\”My research travels have taken me to key mounds in the geometric layout being hidden in private gardens where permission to review is so often refused, or to modern soulless housing schemes were Tarmac roads and drives completely encircle a treasured but deformed representative of the past.\”
Ruefully, Tom recalls an encounter, nearly 20 years ago, with a pig farmer in the Vale of Pewsey, Wiltshire, who had allowed his animals gradually to destroy a long barrow: \”He threatened me with dire consequences if I approached his land again and I reported him to English heritage who did nothing.\”
Tom, who lives in the Mendip Hills of Somerset with his wife Sue, says antiquities should be \”rescued\” from private ownership and returned to the public whose heritage they represent.
\”Stern measures must be taken against those who today still wilfully destroy and vandalise these unique representations from our veiled and distant past, and that where an ancient unit is known to have existed in recent time, either a permanent labelled marker be installed or a replica feature introduced,\” he said.
It was as a child that Tom\’s fascination with prehistoric Britain began, as he explored hill camps in Devon\’s Blackdown Hills. At 14, he spent three days sketching all he could see through 360 degrees from Hawkesdown Camp above the Axe estuary, and wondering if the landmarks on the skyline were part of some grand scheme.
Then, on his cycling trips, he found that the great camps of Musbury, Blackbury and Sidbury were aligned. To prove the alignment mathematically, he overlaid a grid on a one-inch map – and his life\’s work had begun.
What has driven him? \”I hope to get some recognition for my work, not just personally, but for the geometry I have discovered which indicates we had an intelligence here 5,000 years ago which is way beyond expectation,\” he said.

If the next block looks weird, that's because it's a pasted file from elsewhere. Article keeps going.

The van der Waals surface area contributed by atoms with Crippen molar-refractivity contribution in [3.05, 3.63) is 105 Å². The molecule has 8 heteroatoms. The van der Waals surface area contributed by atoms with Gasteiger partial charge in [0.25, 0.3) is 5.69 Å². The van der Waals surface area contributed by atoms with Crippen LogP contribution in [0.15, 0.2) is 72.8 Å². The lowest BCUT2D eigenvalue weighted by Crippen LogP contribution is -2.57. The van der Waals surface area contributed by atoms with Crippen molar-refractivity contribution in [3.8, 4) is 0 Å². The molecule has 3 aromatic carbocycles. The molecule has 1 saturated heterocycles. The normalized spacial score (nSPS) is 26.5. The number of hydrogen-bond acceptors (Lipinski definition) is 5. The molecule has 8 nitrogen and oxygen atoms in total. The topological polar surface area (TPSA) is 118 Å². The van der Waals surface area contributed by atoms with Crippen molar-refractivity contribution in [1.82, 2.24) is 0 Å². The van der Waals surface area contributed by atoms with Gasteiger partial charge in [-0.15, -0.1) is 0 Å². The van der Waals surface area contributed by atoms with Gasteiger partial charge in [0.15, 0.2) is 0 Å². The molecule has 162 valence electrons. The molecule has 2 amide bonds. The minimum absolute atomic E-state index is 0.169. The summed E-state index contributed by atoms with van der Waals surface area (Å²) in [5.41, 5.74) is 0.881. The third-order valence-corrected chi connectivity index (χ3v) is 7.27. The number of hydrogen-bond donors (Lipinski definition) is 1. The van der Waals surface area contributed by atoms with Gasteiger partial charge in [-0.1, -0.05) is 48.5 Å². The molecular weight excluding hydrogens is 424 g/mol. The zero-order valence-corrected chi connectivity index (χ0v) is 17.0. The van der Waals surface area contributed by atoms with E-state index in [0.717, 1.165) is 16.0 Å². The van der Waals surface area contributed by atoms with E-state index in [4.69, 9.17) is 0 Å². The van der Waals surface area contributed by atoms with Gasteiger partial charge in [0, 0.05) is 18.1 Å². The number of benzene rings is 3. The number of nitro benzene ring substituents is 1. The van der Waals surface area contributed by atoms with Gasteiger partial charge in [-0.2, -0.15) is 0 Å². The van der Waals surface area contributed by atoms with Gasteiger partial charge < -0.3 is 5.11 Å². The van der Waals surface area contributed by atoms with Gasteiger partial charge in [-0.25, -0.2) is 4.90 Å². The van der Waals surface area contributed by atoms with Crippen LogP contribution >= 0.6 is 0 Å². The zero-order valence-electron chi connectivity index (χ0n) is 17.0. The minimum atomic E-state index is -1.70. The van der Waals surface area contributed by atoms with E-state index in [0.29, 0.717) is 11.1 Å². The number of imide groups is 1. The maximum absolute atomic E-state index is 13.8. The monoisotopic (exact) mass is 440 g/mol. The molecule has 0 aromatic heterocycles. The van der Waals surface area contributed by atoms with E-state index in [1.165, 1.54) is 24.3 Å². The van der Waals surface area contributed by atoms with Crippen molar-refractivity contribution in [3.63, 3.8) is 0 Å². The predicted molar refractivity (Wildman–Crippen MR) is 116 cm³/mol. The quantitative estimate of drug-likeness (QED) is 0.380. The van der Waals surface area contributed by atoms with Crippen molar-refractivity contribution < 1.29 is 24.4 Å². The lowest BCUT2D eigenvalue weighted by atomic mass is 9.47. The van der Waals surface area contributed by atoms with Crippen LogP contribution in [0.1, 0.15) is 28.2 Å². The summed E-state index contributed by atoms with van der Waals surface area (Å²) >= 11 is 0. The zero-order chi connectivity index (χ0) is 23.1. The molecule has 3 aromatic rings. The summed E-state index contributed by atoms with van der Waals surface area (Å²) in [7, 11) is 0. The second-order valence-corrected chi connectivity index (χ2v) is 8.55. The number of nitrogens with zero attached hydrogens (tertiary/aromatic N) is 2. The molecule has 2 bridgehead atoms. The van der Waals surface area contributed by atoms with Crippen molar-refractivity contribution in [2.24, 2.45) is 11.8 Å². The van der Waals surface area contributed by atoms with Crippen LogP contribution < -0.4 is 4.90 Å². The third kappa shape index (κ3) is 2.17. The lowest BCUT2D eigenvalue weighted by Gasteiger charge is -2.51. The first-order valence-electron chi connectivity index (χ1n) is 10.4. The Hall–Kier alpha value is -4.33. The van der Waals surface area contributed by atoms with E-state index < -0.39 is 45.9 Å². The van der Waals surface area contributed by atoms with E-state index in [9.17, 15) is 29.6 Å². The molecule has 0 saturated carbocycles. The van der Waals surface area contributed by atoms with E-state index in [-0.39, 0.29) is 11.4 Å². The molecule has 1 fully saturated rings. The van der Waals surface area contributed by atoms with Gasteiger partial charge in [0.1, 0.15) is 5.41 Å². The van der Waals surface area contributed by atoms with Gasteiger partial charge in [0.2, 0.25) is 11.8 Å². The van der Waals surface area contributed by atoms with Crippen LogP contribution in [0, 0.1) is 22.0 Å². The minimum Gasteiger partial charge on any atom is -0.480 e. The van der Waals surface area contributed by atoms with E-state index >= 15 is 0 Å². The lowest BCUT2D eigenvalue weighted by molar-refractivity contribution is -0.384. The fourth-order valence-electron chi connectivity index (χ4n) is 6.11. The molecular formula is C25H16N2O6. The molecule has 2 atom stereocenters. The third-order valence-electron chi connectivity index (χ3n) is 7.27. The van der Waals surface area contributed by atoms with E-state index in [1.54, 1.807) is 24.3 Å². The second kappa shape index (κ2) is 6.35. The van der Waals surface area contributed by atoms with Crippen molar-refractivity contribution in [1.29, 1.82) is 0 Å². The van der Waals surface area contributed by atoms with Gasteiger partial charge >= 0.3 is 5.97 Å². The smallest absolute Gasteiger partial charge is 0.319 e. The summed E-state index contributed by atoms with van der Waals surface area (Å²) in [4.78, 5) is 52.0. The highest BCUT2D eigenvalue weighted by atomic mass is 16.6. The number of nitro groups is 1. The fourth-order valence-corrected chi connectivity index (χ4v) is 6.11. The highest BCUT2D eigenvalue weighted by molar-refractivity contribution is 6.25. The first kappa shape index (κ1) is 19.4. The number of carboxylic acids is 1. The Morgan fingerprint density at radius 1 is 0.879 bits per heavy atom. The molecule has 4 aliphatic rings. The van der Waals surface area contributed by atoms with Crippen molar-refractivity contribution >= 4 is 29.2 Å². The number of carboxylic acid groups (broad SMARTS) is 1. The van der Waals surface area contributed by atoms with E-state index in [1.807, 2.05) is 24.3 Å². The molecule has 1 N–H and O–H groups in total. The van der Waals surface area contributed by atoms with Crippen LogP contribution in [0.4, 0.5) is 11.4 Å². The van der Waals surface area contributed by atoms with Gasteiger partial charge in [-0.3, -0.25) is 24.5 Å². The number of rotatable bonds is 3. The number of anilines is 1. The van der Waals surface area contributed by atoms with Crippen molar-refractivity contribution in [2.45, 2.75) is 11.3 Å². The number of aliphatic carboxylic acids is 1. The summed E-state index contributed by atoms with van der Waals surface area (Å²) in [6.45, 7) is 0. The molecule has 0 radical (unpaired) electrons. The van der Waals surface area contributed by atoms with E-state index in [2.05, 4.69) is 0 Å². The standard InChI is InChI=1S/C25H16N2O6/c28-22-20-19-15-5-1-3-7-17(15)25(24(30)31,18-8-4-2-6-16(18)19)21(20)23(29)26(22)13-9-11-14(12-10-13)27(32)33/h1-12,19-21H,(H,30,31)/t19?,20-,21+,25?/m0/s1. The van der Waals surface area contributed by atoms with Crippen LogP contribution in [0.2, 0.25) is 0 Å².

\”Much of the accurate triangulation with two equal sides would have been surveyed by line of sight from the highest point available. It\’s still possible today to see 25 miles across country but more in prehistoric times with no high-level tree cover nor intervening buildings and a totally unpolluted atmosphere.
\”As the large hill stations were created for permanent living, long barrows for overnight rest or shelter by workforces, and mounds with standing stones as waymark signposts, so would the constructors be joined by families and thus able to help with agriculture and mineral extraction to develop trading across the network.
\”We have been led to believe that long barrows were pagan ritual burial sites, yet with no evidence of formal respectful arrangement, as in the Pyramids. Even today, they make quite comfortable overnight shelters. They are found on isolated high ground, close to major construction work, as at Silbury, Stonehenge and Winklebury Camp, Basingstoke, and without exception are key nodes in the triangulated network.”
Back then, says Tom, Britain was unbroken territory, just rolling, bare countryside with a hostile environment after the Ice Age. To expand from warmer southern climes for a growing population called for a controlled system for planners to know where workforces were heading and navigators to know how to return or cross-connect with others. Trading and social inter-connection would have come later.